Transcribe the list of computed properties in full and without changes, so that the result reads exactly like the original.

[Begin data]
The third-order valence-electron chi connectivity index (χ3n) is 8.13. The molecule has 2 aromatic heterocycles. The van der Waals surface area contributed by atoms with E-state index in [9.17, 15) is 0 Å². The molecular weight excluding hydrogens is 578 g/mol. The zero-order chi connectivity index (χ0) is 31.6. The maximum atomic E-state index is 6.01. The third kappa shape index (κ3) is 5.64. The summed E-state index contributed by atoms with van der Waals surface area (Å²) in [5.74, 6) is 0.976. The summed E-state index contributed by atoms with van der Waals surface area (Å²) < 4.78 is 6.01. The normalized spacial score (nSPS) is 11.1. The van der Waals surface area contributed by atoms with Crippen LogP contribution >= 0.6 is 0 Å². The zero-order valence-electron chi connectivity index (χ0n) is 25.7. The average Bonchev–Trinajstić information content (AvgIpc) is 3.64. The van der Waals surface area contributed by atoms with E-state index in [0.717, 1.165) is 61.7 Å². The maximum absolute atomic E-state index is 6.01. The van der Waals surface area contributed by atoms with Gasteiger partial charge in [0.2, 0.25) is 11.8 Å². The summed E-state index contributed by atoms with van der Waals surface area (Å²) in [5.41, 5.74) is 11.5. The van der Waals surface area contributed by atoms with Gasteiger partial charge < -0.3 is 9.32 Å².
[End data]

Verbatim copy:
The third-order valence-electron chi connectivity index (χ3n) is 8.13. The molecule has 2 aromatic heterocycles. The van der Waals surface area contributed by atoms with E-state index in [9.17, 15) is 0 Å². The molecular weight excluding hydrogens is 578 g/mol. The zero-order chi connectivity index (χ0) is 31.6. The maximum atomic E-state index is 6.01. The third kappa shape index (κ3) is 5.64. The summed E-state index contributed by atoms with van der Waals surface area (Å²) in [5.74, 6) is 0.976. The summed E-state index contributed by atoms with van der Waals surface area (Å²) < 4.78 is 6.01. The normalized spacial score (nSPS) is 11.1. The van der Waals surface area contributed by atoms with Crippen LogP contribution >= 0.6 is 0 Å². The zero-order valence-electron chi connectivity index (χ0n) is 25.7. The average Bonchev–Trinajstić information content (AvgIpc) is 3.64. The van der Waals surface area contributed by atoms with E-state index in [0.717, 1.165) is 61.7 Å². The maximum absolute atomic E-state index is 6.01. The van der Waals surface area contributed by atoms with Gasteiger partial charge in [0.2, 0.25) is 11.8 Å². The summed E-state index contributed by atoms with van der Waals surface area (Å²) in [5.41, 5.74) is 11.5. The van der Waals surface area contributed by atoms with Gasteiger partial charge < -0.3 is 9.32 Å².